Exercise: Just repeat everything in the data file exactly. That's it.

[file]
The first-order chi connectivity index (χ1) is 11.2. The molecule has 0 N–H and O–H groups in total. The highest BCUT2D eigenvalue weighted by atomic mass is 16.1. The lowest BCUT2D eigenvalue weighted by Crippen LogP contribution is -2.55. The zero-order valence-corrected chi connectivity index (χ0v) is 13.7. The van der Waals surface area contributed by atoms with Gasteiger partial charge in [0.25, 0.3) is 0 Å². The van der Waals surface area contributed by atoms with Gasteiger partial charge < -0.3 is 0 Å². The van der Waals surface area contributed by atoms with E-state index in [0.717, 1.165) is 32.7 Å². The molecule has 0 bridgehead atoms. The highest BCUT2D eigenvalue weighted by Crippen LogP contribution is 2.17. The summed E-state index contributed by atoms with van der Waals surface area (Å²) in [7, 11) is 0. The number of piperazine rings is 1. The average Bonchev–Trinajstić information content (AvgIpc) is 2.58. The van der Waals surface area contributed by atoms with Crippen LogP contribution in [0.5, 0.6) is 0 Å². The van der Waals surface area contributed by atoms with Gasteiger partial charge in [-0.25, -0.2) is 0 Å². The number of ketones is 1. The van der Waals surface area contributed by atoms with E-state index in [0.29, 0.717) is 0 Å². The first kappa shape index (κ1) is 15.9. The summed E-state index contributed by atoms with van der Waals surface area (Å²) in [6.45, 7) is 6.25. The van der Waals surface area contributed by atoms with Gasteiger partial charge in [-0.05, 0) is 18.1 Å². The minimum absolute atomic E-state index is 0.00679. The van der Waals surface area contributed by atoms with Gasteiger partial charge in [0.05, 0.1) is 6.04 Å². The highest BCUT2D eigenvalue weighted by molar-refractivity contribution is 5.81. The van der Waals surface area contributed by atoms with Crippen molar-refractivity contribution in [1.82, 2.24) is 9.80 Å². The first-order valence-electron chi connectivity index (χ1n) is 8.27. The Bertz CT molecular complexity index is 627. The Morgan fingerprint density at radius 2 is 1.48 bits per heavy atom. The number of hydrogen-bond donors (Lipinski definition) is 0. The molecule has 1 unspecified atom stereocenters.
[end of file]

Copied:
The first-order chi connectivity index (χ1) is 11.2. The molecule has 0 N–H and O–H groups in total. The highest BCUT2D eigenvalue weighted by atomic mass is 16.1. The lowest BCUT2D eigenvalue weighted by Crippen LogP contribution is -2.55. The zero-order valence-corrected chi connectivity index (χ0v) is 13.7. The van der Waals surface area contributed by atoms with Gasteiger partial charge in [0.25, 0.3) is 0 Å². The van der Waals surface area contributed by atoms with Gasteiger partial charge < -0.3 is 0 Å². The van der Waals surface area contributed by atoms with E-state index in [0.717, 1.165) is 32.7 Å². The molecule has 0 bridgehead atoms. The highest BCUT2D eigenvalue weighted by Crippen LogP contribution is 2.17. The summed E-state index contributed by atoms with van der Waals surface area (Å²) in [7, 11) is 0. The number of piperazine rings is 1. The average Bonchev–Trinajstić information content (AvgIpc) is 2.58. The van der Waals surface area contributed by atoms with Crippen LogP contribution in [0.5, 0.6) is 0 Å². The van der Waals surface area contributed by atoms with Gasteiger partial charge in [-0.25, -0.2) is 0 Å². The number of ketones is 1. The van der Waals surface area contributed by atoms with E-state index in [0.29, 0.717) is 0 Å². The first kappa shape index (κ1) is 15.9. The summed E-state index contributed by atoms with van der Waals surface area (Å²) in [6.45, 7) is 6.25. The van der Waals surface area contributed by atoms with Gasteiger partial charge in [-0.05, 0) is 18.1 Å². The minimum absolute atomic E-state index is 0.00679. The van der Waals surface area contributed by atoms with Gasteiger partial charge in [0.05, 0.1) is 6.04 Å². The highest BCUT2D eigenvalue weighted by molar-refractivity contribution is 5.81. The van der Waals surface area contributed by atoms with Crippen molar-refractivity contribution in [1.82, 2.24) is 9.80 Å². The first-order valence-electron chi connectivity index (χ1n) is 8.27. The Bertz CT molecular complexity index is 627. The Morgan fingerprint density at radius 2 is 1.48 bits per heavy atom. The number of hydrogen-bond donors (Lipinski definition) is 0. The molecule has 1 unspecified atom stereocenters.